Meet the real Iris Fang

In THE SILENT GIRL, I introduce a female martial arts master named Iris Fang, a mysterious figure who may — or may not be — the force behind a series of murders in Chinatown. One reporter who interviewed me asked if the whole woman warrior thing wasn’t a bit over the top. Is a woman martial arts master really believable?

Absolutely. In fact, the character of Iris Fang was inspired by a real person, Bow Sim Mark, who coincidentally has just been profiled in the Boston Globe:

In July, Bow Sim Mark will celebrate her 35th year teaching wushu in the United States. A martial art that includes tai chi and other ancient disciplines, wushu and its movements were first standardized by the Chinese government in the 1950s. Over the decades, Mark has developed them into performances that are wholly her own and has collected an impressive list of accolades along the way. In 1984, she won the gold medal at the First International Tai Chi Chuan and Sword Tournament in China. More recently, Black Belt magazine named her one of the most influential martial arts masters of the 20th century; Inside Kung-Fu magazine upped the praise, declaring her one of the most influential of the last millennium…

Watching Mark work through wushu forms is to see a kind of otherworldly refinement. All her movements seem to exist within a carefully constructed sphere that shifts when she does. There is a radius of power and a circumference of grace that are meditative until, suddenly, Mark brings her sword from a position of rest into a powerful downward chop or upward thrust. The lethality of the action was always there; it had just been hidden by the beauty of the movements surrounding it, like swaying reeds that conceal a tiger.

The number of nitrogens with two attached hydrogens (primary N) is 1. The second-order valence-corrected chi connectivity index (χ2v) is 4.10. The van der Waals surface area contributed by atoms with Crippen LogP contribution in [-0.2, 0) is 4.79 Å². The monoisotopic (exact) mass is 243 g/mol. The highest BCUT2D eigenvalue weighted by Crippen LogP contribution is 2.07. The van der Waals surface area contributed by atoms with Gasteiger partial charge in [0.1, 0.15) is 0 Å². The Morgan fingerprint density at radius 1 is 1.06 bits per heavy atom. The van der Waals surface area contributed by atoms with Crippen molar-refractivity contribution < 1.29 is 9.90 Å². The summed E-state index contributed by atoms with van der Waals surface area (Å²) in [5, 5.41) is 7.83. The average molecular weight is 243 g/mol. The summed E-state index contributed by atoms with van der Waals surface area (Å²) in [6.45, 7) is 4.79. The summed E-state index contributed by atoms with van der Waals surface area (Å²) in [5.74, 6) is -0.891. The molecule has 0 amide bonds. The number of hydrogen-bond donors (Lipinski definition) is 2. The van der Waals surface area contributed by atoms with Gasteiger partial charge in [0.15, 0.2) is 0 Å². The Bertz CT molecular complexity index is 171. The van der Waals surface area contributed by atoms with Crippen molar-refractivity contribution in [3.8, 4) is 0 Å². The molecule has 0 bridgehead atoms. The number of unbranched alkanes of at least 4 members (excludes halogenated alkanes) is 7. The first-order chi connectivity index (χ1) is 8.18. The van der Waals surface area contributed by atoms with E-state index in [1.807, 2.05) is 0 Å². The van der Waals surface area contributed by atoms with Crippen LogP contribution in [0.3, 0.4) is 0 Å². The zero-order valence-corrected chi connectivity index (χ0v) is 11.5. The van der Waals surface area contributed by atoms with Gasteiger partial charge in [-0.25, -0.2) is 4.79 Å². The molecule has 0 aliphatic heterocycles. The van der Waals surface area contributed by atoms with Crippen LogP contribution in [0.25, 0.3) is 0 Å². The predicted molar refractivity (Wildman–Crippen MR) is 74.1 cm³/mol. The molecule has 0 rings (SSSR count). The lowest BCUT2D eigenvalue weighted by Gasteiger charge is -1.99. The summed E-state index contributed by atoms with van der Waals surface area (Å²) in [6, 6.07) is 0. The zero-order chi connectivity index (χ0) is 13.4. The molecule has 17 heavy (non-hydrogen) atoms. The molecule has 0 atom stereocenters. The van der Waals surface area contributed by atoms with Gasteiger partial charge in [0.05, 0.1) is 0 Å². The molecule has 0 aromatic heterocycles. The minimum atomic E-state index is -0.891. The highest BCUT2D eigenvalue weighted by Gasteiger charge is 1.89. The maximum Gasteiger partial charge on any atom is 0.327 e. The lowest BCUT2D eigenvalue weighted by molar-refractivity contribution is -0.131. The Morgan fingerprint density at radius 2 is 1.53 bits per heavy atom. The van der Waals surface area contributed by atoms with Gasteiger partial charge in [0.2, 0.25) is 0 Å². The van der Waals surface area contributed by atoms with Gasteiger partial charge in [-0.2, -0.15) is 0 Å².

Well sure, you think. She looks great onstage. She moves with grace. But are those fighting skills actually effective? Read what one Navy SEAL, Shannon Phelps, had to say about Sifu Mark:

Despite Phelps’s size, he recalls, Mark “used to just take me and wrap me and throw me on the ground. Then she’d giggle and say: ‘How come you’re on the ground? I’m just a little lady.’ Then she’d laugh and laugh, but she made her point more than once.”

“She’s playing at such a high level that it can be like a cat with a little ball of twine,” he says. “She knows we’re trying hard, but what she’s got we’re never going to get.

Truth really is more fascinating than fiction.

TV commercials for books?

Sometimes it’s a very long day’s shoot!

Check out the behind-the-scenes look at the filming of the TV commercial for THE SILENT GIRL. They managed to find Angie and Sasha look-alikes for the shoot!

Dear readers: please donate to a morgue!

I’m not talking about body parts … just a bit of spare change, or perhaps more, to fund an amazing new morgue and research facility in Dundee, Scotland. For each pound (only $1.62) you donate, you’ll get the chance to cast a vote for your favorite author… which is, hopefully, me! With hotshot authors Lee Child, Val McDermid, and Stuart McBride also in the running, competition will be stiff.

Because here’s the utterly cool reason I’m hoping my readers will come through: the morgue will be named after the author with the most votes.

Here’s the background from BBC

A group of best-selling authors has teamed up to urge the public to donate money to a cutting-edge university facility – a morgue.
The Million for a Morgue campaign aims to match the £1m University of Dundee has offered for a new forensic centre.
Several crime writers, led by Val McDermid, are supporting the centre, which will be named after one of them.
Having a new morgue would allow researchers at the university to adopt the Thiel method of embalming.
This would give surgeons, dentists, students and medical researchers a more realistic method of testing techniques, practising procedures and developing new equipment and approaches.
‘Grisly technical details’